Middle management in gazelle organizations

Gazelle-143x200 While completing the process of evaluating workshops and seminars I conducted in 2014, I have also been scheduling and conducting additional ones in 2015. Most of my involvement is with gazelles, a majority of them companies in which venture capital firms have made a substantial investment. In that event, the VC firms are my clients and companies in their portfolios are either gazelles or potential gazelles.

As you may know already, the term “gazelle” was coined by the economist David Birch. His identification of gazelle companies followed from his 1979 report titled “The Job Generation Process” (MIT Program on Neighborhood and Regional Change), wherein he identified small companies as the biggest creators of new jobs in the economy.

In 1994, however, Birch revised his thesis, isolating job-creating companies he called “gazelles.” Characterized less by size than by rapid expansion, Birch defined the species as enterprises whose sales doubled every four years. By his estimates, these firms, roughly 4% of all U.S. companies, were responsible for 70% of all new jobs. The gazelles beat out the elephants (like Walmart) and the mice (corner barbershops). When you hear politicians say, “Small businesses create most of the new jobs,” they’re really talking about young and growing firms. They are talking about gazelles.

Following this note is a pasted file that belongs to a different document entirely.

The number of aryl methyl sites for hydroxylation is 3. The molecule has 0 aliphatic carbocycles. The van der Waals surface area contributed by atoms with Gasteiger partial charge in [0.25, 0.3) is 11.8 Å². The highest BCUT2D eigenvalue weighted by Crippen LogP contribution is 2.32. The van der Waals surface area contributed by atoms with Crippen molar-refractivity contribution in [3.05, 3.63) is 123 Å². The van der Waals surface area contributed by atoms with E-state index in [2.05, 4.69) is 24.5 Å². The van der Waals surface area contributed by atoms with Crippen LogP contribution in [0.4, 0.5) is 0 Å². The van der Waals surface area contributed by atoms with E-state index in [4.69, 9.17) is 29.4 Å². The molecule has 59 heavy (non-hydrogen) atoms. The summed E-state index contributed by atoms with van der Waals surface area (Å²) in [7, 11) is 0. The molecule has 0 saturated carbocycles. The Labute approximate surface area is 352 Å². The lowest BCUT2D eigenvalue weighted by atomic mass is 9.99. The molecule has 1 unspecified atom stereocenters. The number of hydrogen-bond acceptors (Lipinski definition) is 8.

These are among the challenges that the leaders in a gazelle company now face:

1. How to manage rapid growth
2. How to retain the given company’s structural integrity (i.e. flawless operations)
3. How to make sound business decisions faster, especially when faced with an unexpected development
4. How to increase the capabilities of direct reports who must grow as their company grows
5. Meanwhile, how to avoid organizational burnout of people, systems, cash…enthusiasm.

Middle managers bear the brunt of coping with these challenges. They are seldom in the C-Suite, spending most of their time in the proverbial “tenches,” getting “dirt under their nails, “going the extra mile,” etc.

It is impossible to exaggerate the importance of middle managers in gazelle organizations. They must both lead and follow effectively at all levels and in all areas. If your organization needs assistance with accelerating the development of middle managers, please contact me.

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